Relations between Incidence of Specific Diseases and Body Build of Young Women

By Peterson, Jane; Kaarma, Helje et al. | Mankind Quarterly, Summer 2006 | Go to article overview

Relations between Incidence of Specific Diseases and Body Build of Young Women


Peterson, Jane, Kaarma, Helje, Koskel, Säde, Mankind Quarterly


The paper studies the relations between the body build of women between the ages of 17 and 23 (university entrants, first-and second-year students, n = 724) and the diseases affecting them. The subjects' weight, height and 40 anthropometric variables were measured, from which seven indices of body composition were calculated. Individual anthropometric characteristics were systematized into a SD classification of five classes - small, medium, large, pycnomorphous and leptomorphous. The subjects were interviewed about eight main groups of disease to find the specific diseases they had suffered from and the total number of cases (n = 1270). Incidence of diseases was assessed in the body build classes into which the subjects had been classified according to their anthropometric data. We found that pycnomorphous and leptomorphous young women were affected by cardiovascular, urological, surgical and otorhinolaryngologic diseases statistically significantly more often. When checking the number of subjects who had been affected by one to four or more diseases, the same tendency appeared: in the classes of pycnomorphs and leptomorphs incidence of diseases was significantly higher than in other classes.

Such results hint at a constitutional peculiarity and that suggest that height and weight and concordance or disconcordance between them may have an essential influence on young women's health.

Key Words: young women, anthropometry, body build, height-weight classes, incidence of Cardiovascular diseases, Pulmonological diseases, Gatrointestinal diseases, Urological diseases, Surgical diseases, Dermatological diseases, Opthalmological diseases, and Otorhinolaryngological diseases.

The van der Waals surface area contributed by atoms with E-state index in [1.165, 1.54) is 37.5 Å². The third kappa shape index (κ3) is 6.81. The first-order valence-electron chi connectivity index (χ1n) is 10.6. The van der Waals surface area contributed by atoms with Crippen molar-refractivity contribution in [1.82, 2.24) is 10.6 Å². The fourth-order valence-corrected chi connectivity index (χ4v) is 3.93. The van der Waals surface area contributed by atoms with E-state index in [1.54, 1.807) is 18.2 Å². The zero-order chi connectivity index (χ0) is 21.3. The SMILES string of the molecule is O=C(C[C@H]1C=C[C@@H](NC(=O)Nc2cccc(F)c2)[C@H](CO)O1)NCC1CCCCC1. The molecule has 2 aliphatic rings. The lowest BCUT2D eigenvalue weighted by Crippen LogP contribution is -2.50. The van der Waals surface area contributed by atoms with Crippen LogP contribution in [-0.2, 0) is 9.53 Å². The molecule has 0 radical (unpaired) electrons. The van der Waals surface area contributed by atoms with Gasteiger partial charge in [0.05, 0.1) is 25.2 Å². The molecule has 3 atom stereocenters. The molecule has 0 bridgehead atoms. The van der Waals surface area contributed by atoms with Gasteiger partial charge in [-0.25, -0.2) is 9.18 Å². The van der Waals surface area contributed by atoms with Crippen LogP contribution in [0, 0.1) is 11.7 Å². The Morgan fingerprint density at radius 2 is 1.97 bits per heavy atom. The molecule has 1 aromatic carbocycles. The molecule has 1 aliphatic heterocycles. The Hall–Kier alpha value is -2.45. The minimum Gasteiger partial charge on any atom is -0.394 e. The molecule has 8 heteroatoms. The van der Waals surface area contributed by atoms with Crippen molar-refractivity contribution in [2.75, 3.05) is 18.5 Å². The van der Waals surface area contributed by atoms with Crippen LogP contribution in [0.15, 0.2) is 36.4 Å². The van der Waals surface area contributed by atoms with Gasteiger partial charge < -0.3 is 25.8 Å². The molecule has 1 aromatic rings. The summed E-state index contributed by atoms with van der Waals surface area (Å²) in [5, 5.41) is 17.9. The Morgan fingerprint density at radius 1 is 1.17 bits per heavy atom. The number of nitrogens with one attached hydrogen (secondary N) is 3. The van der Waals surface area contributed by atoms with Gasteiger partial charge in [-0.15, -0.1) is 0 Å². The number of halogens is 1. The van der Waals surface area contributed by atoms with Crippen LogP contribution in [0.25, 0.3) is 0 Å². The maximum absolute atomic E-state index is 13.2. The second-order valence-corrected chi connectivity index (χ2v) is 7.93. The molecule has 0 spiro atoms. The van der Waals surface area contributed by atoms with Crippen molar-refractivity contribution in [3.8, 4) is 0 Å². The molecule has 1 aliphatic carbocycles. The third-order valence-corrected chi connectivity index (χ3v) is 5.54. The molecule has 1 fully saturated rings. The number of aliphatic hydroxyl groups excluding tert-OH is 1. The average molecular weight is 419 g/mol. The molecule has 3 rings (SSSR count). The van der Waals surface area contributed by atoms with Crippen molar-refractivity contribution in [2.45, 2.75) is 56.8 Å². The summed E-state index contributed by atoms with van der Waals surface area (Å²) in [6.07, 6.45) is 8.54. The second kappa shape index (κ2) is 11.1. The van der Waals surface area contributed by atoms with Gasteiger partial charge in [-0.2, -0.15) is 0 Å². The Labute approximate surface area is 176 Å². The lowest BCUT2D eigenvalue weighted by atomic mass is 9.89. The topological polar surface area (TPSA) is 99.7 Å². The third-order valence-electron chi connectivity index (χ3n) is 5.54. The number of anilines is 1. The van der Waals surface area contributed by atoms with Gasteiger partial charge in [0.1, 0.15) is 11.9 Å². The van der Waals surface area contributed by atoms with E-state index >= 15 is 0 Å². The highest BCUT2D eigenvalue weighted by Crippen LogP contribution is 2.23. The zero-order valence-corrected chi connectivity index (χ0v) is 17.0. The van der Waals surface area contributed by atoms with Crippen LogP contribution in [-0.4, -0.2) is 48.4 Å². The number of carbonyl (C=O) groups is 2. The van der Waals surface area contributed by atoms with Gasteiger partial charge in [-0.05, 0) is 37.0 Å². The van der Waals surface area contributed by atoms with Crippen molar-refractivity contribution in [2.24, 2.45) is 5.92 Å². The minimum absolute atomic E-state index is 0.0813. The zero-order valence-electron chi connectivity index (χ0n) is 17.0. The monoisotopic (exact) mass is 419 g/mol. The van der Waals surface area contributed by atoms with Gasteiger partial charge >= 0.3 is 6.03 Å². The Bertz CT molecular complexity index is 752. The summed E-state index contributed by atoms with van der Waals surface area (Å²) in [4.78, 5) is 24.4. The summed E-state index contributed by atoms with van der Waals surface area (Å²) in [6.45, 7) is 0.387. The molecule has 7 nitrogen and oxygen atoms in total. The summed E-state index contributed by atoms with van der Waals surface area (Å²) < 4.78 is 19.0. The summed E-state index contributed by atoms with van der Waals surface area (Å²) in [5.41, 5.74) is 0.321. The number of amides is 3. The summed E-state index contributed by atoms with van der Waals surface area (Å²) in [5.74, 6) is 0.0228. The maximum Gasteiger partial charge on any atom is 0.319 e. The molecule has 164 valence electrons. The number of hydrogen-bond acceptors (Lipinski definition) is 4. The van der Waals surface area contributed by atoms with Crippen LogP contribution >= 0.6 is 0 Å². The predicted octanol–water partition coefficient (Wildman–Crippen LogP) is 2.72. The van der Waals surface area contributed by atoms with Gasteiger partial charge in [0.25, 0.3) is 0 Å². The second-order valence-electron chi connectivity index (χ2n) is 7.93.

Introduction

Specialist literature in Estonia is paying increasing attention to relations between anthropometric peculiarities and health (Kaarma and Raud 1977; Kaarma et al. 1998, 1999, 2001; Kask 1998; Maiste 1999; Peterson and Koskel 2000). For broader application of such studies in health promotion and medicine, a classification is needed which would facilitate simultaneous systematization of a great number of anthropometric and health variables.

The Centre for Physical Anthropology at the University of Tartu has been engaged in studies of body anthropometric structure for a long time (Kaarma 1981, 1995; Kaarma et al. 1997). The samples studied include schoolgirls aged 7-18 (Maiste et al. 1999; Veldre et al. 2002; Kasmel et al. 2004), young women (Kaarma et al. 1996, 2000), schoolboys aged 17-18 and conscripts (Lintsi et al. 2002; Lintsi and Kaarma 2003).

Our research has confirmed that in all the age groups studied, the anthropometric structure of body build consists of a number of mutually statistically significantly related measurements where the leading variables are height and weight. By classifying the anthropometric variables of different samples into a 5 SD classification, we have managed to systematize all length, breadth and depth measurements, circumferences, indices and body composition characteristics.

The aim of the present paper is to study how this classification could be applied to young women aged 17-23 years (university entrants as well as first- and second-year students) and to find whether the classification could be used for assessment of incidence of diseases from which they have suffered. This is the first time we present a paper on the relation between body build and incidence of diseases in an international publication.

Material and Methods

Subjects

The sample under study consisted of 724 young women aged 17-23 years. They were entrants to the University of Tartu and its first- or second-year students.

Measurement Procedures:

1. Anthropometric Research

All the subjects were measured by Martin's classical method (Martin 1928) by the first author of the paper, Jana Peterson, at the Health Centre of the University of Tartu.

Weight and 48 other anthropometric measurements were taken: 8 length measurements, 10 breadth and depth measurements, 18 circumferences and 10 skinfolds. …

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